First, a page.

Not everyone will be skinny, but you still don’t have to be fat

Posted on April 10, 2013 by

In my previous post I included this advice to a newlywed bride:

Do not let yourself go. When you’re young and beautiful, this hardly registers on your radar screen. However, marriage is a long haul. Babies come, you get tired, you eat junk, and you get lazy. Develop healthy habits now. The bloom of youth keeps at bay what it will not a few years from now without some work on your part. Your husband will appreciate the effort.

In response Chris, a longtime reader and ubiquitous commenter here at TC linked to an old post by Grerp, who blogs at The Lost Art of Self-Preservation (for Women). In that post, she admonishes overweight women: lose weight. We’re on the record here about the importance of staying fit. The inspiration for this however, was the comment thread from Grerp’s post because it reminded me a great deal of the comments on a similar thread at my now abandoned personal blog.

Women are almost guaranteed to show up and vehemently protest any time another woman dares to imply that we don’t have to be fat, even after having children. They ask us to accept that it is possible to healthy at every size, and that thinness does not necessarily equal health. We need to get something straight once and for all.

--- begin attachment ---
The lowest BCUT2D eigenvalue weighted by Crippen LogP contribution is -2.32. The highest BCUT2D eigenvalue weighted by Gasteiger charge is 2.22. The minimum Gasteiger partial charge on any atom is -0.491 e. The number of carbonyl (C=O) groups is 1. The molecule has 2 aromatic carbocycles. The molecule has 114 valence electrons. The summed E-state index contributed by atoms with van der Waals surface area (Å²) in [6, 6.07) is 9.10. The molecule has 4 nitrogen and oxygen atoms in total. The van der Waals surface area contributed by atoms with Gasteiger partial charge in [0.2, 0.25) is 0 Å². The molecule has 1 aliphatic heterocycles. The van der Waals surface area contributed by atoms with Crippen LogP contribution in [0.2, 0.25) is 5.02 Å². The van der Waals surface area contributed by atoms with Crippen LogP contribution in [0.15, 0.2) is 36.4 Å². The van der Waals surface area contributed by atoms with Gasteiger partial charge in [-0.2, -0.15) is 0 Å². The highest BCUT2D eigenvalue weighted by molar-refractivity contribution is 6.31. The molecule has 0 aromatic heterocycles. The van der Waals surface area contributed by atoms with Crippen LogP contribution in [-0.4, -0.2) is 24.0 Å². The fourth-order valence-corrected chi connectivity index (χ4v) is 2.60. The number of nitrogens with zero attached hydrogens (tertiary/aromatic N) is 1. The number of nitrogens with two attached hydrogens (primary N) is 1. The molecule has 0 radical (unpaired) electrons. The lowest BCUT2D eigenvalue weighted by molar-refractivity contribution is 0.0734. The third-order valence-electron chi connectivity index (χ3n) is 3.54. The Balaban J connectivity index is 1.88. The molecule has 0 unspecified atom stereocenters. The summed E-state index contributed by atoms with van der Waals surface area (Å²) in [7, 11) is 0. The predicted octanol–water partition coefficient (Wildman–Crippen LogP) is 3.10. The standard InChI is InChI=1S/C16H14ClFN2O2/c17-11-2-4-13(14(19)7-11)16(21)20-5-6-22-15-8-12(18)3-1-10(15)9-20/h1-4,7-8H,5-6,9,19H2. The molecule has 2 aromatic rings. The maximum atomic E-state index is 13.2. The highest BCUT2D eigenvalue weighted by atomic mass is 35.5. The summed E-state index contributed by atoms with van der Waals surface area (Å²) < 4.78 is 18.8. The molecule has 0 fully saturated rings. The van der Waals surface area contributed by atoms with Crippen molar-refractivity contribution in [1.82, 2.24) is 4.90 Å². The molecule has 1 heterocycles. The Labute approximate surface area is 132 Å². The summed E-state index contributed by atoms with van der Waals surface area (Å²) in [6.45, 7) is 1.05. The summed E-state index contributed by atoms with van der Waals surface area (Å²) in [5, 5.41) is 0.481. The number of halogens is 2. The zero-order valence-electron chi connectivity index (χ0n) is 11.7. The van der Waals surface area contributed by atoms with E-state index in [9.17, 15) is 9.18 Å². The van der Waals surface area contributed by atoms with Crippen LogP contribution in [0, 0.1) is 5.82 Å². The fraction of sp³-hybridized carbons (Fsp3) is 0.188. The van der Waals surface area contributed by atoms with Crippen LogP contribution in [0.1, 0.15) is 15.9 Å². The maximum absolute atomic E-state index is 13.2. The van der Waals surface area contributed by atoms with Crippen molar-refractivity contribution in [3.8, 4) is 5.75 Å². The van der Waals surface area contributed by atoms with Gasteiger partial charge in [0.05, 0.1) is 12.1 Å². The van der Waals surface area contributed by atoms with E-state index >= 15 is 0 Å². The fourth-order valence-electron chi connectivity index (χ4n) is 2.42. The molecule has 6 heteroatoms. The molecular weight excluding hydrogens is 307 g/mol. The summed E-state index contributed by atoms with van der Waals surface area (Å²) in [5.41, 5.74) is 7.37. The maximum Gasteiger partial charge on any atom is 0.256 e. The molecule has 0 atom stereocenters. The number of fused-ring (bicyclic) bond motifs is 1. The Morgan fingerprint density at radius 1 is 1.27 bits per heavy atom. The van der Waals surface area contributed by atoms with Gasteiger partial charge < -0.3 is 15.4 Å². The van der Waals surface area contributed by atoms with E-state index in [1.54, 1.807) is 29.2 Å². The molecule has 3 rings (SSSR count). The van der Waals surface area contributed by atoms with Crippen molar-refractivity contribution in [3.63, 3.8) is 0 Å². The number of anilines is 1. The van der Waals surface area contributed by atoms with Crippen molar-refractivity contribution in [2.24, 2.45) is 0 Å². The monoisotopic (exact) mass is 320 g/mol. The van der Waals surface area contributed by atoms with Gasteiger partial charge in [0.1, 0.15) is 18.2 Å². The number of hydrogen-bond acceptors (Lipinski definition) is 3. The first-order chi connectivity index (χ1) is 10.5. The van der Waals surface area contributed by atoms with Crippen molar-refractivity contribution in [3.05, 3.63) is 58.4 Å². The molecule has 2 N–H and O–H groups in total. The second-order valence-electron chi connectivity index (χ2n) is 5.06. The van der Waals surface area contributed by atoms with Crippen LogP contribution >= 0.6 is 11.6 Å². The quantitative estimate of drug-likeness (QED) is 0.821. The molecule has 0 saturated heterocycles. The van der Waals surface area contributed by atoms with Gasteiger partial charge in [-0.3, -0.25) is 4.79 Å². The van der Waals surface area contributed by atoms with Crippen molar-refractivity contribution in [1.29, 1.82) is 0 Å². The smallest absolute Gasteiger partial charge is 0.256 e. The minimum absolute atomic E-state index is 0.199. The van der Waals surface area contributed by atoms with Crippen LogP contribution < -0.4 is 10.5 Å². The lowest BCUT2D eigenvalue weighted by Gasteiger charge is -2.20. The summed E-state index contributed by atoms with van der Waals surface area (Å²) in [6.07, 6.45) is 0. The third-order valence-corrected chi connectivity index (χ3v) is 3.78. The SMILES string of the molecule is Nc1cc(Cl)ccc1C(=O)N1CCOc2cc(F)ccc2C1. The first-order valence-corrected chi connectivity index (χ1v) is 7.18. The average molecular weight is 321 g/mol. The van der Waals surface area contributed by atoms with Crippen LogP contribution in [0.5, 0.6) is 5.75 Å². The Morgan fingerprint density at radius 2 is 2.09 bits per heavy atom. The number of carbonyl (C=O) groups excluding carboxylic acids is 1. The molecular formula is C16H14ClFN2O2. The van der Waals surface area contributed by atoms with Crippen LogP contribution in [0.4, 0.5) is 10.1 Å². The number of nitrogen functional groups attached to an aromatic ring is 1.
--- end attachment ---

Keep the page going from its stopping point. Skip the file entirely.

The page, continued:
When we say lose weight, we are not saying you have to a size 2, or even a 4 or a 6.

We are not saying that you can never eat anything you enjoy ever again.

We are not saying that you must subscribe to the beauty standards of fashion magazines or Hollywood.

We are saying that there is no excuse to still be 50 pounds overweight 2 years after giving birth. Unless of course, you’re 9 months pregnant again. :).

We are saying that it is possible to be a healthy normal weight and maintain that over the long haul by exercising a modicum of self-control.

Stop accusing us of perpetuating oppression against women. It will not work because it’s bull. Somehow, our grandmothers and great grandmothers by and large, managed to go through life without being obese or morbidly obese.

Stop making excuses for not wanting to do the hard thing.  I sometimes hate that I have to skip lunch 3 days a week. I’m a sandwich lover after all, but I do what I gotta do.

So should you. Deal with it. When you’re ready to stop making excuses, see Vanessa’s post, Don’t Be Fat.

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